Alan Partridge is back – with six new episodes of Mid Morning Matters starting tonight, a new book of essays and “think pieces” and a one-off documentary in which he tackles the thorny subject of inequality, or, as he calls it, the “schasm” (schism/chasm) between the haves and the have-nots. In it, he will travel to the North, doorstep a loan shark, hang out with a gang and other cringey things.
“He says something on air that he shouldn't to some working-class people. And then he realises that there's some capital in it because he can do one of those documentaries where he puts on a leather jacket, goes on a journey of redemption and comes out of it a better man,” explains Rob Gibbons, who together with his twin brother, Neil, is one of the chief architects of Partridge's Noughties comeback.
Now 38, the twins have been immersed in Alan for eight years – not counting a few years of young fandom during Partridge's Nineties peak. Having started out writing material for Steve Coogan's 2008 live tour, they went on to co-write the 2010 comeback web series Mid Morning Matters, the bestselling autobiography I, Partridge: We Need to Talk About Alan and the 2013 film Alpha Papa with Coogan and Armando Iannucci. “They are,” says Coogan, “essential to 21st-century Alan.”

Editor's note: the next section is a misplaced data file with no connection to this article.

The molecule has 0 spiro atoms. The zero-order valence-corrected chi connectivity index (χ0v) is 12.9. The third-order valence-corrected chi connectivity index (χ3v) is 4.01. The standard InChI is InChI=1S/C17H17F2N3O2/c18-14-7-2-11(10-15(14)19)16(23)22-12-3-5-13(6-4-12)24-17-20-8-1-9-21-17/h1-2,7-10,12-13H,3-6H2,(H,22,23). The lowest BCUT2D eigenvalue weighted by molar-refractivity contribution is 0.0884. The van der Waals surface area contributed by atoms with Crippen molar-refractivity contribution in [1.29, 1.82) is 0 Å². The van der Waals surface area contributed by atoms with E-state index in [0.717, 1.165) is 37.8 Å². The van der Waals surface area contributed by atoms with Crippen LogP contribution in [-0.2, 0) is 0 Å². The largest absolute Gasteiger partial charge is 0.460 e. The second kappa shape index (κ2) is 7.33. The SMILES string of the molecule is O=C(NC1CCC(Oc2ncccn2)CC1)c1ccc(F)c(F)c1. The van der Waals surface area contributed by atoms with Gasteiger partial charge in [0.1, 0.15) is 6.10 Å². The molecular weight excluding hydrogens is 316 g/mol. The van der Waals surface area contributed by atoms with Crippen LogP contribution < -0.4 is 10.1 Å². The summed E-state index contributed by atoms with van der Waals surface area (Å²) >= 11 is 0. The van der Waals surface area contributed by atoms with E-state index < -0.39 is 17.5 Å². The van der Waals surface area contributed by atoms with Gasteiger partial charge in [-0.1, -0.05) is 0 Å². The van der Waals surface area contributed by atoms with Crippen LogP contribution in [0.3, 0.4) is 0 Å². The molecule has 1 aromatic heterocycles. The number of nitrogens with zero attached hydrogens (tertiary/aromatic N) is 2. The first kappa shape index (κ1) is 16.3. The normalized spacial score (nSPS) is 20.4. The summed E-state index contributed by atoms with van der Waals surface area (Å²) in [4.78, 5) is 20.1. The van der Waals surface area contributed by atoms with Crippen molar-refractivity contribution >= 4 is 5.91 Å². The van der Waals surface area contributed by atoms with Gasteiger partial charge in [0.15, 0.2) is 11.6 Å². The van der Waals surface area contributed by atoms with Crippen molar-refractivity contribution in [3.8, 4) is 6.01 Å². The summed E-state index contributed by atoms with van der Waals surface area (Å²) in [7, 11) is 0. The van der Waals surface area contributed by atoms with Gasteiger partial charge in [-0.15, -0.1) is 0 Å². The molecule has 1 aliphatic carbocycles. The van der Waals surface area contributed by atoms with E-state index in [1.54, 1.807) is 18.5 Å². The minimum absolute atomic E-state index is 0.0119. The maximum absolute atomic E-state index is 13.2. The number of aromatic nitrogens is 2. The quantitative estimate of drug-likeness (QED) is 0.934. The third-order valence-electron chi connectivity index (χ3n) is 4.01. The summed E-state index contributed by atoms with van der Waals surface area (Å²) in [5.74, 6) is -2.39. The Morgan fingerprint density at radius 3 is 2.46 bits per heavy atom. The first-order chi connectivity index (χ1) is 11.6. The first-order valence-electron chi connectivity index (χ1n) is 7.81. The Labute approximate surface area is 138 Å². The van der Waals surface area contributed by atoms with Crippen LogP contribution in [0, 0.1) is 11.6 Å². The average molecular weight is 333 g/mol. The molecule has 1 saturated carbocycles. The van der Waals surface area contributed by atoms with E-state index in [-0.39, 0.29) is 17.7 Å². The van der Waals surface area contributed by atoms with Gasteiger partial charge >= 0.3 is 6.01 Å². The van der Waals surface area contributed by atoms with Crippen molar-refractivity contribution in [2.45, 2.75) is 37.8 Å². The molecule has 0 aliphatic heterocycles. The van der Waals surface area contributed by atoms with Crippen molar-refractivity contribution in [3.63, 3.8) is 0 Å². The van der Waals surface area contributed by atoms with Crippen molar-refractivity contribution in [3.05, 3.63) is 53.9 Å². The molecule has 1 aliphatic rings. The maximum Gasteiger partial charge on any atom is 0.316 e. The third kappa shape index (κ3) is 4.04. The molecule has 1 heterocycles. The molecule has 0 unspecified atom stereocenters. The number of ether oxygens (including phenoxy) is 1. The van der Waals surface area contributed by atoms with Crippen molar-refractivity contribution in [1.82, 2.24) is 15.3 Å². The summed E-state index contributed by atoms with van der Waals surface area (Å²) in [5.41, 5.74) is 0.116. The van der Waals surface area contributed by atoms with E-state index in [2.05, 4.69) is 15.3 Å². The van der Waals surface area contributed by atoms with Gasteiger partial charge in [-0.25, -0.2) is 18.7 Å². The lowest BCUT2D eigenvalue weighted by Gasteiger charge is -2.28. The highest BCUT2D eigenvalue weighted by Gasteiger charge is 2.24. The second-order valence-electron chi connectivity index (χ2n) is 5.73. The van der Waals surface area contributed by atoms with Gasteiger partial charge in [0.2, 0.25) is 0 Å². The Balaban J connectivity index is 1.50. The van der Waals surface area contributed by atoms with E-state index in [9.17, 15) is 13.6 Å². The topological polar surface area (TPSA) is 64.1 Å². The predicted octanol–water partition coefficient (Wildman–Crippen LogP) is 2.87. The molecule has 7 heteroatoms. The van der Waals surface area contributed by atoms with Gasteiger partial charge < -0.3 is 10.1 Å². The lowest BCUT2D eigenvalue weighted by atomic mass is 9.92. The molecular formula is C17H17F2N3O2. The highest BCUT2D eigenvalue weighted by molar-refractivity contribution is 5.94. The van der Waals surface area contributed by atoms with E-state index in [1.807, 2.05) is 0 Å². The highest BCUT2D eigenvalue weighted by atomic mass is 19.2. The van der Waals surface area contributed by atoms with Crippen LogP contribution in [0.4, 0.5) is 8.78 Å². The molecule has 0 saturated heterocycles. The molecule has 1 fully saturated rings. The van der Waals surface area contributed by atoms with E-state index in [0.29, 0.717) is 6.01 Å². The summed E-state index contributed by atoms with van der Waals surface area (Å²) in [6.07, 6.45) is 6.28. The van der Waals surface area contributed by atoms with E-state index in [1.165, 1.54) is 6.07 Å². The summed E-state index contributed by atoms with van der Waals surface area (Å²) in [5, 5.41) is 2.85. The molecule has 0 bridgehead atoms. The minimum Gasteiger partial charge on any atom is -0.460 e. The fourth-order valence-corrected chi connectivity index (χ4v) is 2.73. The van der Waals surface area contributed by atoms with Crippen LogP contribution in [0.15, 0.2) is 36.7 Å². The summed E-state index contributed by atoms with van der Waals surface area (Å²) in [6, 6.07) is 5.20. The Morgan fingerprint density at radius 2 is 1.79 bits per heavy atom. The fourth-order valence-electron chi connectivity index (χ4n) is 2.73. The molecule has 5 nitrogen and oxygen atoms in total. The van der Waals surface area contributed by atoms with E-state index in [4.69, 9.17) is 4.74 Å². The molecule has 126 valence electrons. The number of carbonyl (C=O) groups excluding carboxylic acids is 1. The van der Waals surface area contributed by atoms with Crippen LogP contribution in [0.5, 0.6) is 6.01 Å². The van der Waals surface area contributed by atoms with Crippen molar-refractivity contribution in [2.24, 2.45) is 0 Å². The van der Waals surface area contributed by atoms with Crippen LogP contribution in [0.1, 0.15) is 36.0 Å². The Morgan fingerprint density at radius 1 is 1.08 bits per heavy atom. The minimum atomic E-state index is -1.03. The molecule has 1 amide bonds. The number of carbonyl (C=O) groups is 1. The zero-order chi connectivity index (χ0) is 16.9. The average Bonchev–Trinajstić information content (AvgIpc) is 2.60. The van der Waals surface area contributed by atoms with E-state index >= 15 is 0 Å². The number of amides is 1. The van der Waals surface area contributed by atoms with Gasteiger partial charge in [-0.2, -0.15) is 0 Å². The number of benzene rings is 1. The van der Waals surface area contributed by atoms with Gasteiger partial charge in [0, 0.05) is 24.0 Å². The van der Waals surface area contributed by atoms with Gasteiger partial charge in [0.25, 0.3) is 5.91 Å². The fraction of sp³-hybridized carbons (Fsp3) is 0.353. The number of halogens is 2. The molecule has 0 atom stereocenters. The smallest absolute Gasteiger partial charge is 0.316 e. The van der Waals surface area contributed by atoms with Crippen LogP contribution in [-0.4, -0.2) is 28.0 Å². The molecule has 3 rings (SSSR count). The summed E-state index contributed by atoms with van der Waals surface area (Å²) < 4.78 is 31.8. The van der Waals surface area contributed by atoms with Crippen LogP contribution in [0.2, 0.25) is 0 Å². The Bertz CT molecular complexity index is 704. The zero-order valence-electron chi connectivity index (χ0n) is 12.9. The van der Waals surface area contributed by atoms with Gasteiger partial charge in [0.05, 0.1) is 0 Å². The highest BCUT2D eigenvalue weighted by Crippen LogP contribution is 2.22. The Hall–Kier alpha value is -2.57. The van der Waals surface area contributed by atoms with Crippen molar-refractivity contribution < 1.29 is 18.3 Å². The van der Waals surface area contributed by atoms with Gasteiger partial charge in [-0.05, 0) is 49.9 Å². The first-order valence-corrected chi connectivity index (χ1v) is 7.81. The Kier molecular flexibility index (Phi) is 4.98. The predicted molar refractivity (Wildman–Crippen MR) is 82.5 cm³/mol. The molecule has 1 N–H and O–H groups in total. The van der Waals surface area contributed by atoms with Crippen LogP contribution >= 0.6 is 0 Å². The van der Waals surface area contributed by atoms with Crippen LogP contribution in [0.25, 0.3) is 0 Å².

Being as prolific and essential as they are has come at a price, though. “People sometimes say that if you write a lot of Partridge, you find yourself becoming Partridge. I've always thought not, but then I looked on my TV planner the other week and I'd recorded a documentary called The Golden Age of Trams,” says Rob. “So it's happened, I just have to accept it.”
The Gibbonses, originally from Sandbach in Cheshire, never set out to become comedy writers. “All we knew was that we had an ambition not to be in an office job,” says Rob, older by one minute, clean-shaven and the slightly softer-spoken one. “And not to live in Sandbach,” adds Neil, younger, bearded and slightly gruffer.
After university – Neil did law at Manchester, Rob, political science at Warwick – they moved to London where they lived together in Tooting. Rob was working in PR and Neil was working on Leisure Week and doing the odd stand-up gig when he could be bothered, which wasn't very often. One day they were tipped off about a BBC competition for new comedy writers – “One of those schemes they do once in a while when they realise that everyone who works from them is from London,” says Neil. “They were trying to encourage writers from the regions – either living in the regions, or had been to, or had heard of the regions…”
They submitted a sketch about a Labour supporter who sets out to become a councillor in order to win back his ex-wife. “It was quite Partridge-esque. Or like The Thick of It, if The Thick of It had turned out really badly,” says Rob. They won, got an agent and started doing odd sketches for BBC Radio 4 programmes such as Dead Ringers. “Not our thing, really. It was totally unfulfilling,” says Rob. “I'd rather do office work, to be honest.”